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You’re Getting Verrry Sleeepy…Combating Jet Lag On Your Next Long-Distance Trip

Jet lag is a drag. "Plane drain" can make those first few days at a new destination or back home seem like you really do need a vacation.

To travel to some of the world’s top destinations, you typically have to catch a plane. The only glitch in this globe-trotting fantasy is the toll air travel can exact on the body in the form of jet lag.

The root cause of jet lag is the disruption of the body’s circadian physiologic rhythm, which is the internal 24-hour cycle that regulates a person’s normal waking and sleeping periods. Specific symptoms include: insomnia, daytime sleepiness, fatigue, poor concentration, slowed reflexes, indigestion, hunger at odd hours, irritability, depression, lack of resistance to infections, muscle aches, mood disturbances, loss of mental efficiency, and headaches.

The following ten tips (courtesy of The Aviation Health Institute) may keep jet lag on the runway:

  • Nap: A single 70 to 120-minute nap taken prior to the flight can reduce the decline in alertness over the subsequent 24-hour period. After you arrive, try to take a short nap after lunchtime.
  • Stay Up To Midnight: For the first two or three days at your destination, try to stay up to midnight to merge with the body’s natural free-running rhythms.
  • Get Outdoors: Sunlight is an excellent way to reset your internal body clock to coincide with local time.
  • Pack Lightbulbs: Exposure to bright artificial light can also influence the bodyclock. Two glare-free 150-watt light bulbs placed three feet away can help.
  • Go Local: Set your watch according to the local time when you board the plane and act accordingly—eat and sleep on the schedule of your destination.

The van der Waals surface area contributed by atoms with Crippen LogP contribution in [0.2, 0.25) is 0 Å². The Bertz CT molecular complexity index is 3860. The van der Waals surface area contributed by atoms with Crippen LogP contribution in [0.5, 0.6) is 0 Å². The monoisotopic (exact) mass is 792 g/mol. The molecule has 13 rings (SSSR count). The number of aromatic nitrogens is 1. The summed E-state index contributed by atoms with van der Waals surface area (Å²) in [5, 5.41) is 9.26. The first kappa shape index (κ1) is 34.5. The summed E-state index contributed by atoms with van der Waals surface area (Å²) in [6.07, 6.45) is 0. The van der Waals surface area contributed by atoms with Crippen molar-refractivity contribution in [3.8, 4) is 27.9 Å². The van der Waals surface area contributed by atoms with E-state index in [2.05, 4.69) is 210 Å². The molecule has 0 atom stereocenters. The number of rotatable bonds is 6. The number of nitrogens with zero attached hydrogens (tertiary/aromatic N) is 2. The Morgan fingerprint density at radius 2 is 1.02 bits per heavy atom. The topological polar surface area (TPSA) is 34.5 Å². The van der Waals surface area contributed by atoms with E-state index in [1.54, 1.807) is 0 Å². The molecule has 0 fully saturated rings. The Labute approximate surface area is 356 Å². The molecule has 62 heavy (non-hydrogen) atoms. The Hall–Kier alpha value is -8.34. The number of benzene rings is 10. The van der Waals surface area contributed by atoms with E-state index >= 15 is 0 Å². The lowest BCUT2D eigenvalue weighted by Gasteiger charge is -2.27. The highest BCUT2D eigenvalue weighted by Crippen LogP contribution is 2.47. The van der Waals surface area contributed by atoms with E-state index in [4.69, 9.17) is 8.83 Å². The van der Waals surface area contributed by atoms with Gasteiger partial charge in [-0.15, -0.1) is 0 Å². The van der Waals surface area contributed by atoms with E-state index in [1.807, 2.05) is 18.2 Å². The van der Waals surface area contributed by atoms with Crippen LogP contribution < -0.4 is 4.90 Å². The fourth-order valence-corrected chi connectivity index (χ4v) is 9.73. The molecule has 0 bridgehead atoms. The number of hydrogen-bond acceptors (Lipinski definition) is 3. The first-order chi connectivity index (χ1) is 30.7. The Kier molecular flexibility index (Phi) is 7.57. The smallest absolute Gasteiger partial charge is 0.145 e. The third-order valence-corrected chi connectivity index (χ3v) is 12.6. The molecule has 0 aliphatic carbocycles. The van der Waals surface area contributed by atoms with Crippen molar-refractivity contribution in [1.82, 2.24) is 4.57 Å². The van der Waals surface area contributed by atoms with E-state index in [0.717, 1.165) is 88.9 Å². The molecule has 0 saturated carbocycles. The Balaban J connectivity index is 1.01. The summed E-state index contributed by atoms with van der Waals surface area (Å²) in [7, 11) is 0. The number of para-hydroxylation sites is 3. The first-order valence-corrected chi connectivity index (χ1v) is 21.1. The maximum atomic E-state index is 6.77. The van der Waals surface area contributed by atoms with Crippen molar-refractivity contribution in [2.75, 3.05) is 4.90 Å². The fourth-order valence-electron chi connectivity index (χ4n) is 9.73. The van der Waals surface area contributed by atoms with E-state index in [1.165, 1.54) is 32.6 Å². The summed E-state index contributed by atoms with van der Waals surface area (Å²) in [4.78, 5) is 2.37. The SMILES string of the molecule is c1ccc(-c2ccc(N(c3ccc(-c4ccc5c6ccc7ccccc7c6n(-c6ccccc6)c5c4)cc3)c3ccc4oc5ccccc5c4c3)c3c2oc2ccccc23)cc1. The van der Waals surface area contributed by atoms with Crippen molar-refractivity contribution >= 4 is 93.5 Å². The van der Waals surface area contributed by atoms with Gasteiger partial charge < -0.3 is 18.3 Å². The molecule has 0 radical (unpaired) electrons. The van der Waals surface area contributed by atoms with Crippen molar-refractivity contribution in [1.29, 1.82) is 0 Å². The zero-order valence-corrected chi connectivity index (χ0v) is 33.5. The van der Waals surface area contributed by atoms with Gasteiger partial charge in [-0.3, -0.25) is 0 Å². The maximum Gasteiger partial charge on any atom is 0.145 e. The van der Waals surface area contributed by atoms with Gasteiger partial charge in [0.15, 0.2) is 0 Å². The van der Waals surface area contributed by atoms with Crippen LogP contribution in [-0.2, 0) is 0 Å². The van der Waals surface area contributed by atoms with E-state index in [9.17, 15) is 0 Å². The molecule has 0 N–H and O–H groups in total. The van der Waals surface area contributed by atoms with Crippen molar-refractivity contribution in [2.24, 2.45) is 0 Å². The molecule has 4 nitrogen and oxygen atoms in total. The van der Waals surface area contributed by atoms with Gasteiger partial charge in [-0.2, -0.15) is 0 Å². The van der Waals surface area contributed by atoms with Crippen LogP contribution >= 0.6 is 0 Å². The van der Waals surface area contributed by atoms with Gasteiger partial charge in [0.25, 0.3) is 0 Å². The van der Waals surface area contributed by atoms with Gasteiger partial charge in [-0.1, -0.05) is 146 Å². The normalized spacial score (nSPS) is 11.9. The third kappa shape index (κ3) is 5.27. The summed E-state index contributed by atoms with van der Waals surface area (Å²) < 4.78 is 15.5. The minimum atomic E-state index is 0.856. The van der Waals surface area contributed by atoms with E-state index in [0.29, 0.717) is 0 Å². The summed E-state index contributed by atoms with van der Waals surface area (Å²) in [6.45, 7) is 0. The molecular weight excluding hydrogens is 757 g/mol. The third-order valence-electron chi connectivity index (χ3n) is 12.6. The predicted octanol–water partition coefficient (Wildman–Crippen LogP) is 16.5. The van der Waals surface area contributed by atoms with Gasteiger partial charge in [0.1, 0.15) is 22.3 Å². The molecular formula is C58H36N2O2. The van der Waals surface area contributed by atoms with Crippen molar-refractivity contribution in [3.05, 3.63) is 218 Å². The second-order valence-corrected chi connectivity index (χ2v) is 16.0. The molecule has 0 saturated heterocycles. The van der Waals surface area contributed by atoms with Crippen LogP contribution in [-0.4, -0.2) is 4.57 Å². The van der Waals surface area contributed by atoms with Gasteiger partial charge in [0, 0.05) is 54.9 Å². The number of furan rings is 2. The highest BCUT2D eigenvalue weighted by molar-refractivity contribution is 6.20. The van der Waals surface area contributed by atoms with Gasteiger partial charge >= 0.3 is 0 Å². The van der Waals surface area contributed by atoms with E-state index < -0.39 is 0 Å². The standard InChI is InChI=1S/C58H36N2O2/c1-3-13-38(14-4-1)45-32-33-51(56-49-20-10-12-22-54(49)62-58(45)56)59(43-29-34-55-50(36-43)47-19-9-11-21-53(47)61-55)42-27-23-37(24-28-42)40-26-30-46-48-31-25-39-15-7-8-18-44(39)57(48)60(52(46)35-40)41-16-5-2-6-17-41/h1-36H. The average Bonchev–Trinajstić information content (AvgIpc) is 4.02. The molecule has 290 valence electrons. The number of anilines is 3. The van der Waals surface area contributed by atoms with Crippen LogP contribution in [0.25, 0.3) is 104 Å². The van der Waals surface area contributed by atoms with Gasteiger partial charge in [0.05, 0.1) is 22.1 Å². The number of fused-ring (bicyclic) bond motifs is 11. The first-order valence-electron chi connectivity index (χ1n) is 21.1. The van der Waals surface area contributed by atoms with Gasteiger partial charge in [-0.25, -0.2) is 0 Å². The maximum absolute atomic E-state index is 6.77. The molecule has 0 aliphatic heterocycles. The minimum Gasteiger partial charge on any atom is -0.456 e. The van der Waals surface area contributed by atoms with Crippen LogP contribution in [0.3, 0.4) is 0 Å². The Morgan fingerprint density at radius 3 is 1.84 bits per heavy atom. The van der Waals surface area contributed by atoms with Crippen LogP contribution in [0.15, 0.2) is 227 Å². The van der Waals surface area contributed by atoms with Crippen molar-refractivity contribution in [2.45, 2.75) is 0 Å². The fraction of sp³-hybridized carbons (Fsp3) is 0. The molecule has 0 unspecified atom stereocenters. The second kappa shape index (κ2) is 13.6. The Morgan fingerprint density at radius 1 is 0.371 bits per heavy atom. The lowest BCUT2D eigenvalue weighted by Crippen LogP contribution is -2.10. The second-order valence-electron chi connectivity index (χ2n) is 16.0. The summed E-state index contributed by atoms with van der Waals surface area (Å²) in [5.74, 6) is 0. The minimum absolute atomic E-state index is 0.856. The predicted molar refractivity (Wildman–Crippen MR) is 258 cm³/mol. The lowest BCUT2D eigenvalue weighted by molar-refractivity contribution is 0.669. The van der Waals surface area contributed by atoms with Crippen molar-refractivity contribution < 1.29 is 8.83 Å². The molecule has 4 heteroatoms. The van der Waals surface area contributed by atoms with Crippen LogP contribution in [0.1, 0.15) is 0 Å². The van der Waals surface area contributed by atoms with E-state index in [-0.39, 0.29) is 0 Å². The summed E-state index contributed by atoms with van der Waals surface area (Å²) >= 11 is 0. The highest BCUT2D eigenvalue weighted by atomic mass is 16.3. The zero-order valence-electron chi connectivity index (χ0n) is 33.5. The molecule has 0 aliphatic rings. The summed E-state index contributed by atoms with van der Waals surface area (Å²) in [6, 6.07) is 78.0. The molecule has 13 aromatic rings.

• Drink Water/Avoid Caffeine and Alcohol: Because airplane cabins have low humidity and a majority of recycled air, dehydration is prevalent among airplane travelers.
  • Change Your Diet: Concentrate on protein for breakfast and lunch and save the serotonin-loaded carbohydrates for evening to induce relaxation.
  • Pack A Healthy Snack: Ditch the peanuts and soda.
  • Exercise: Sitting for hours immobile in pre-flight is a bad strategy. It’s not too late to even exercise at the gate. Regular exercise before and after a flight will make the adjustment easier.
  • Take Two Aspirin: Once at your destination, take two aspirin (unless allergic, of course) before going to bed.

The use of melatonin as a natural sleeping aid continues to fascinate vacationers. People who take melatonin often have to experiment to find the dose that’s "right" for them. For more information, cybertravelers can check out the website called ‘Melatonin Central’ (www.melatonin.com).

Of course, many other jet lag ‘solutions’ exist. Some of the possibilities include: specific diets; pressure point treatments; chiropractic manipulation; sleeping aids (e.g., blindfolds, ear plugs, neckrests, and blow-up pillows); sleeping pills; and specific products like No-Jet-Lag.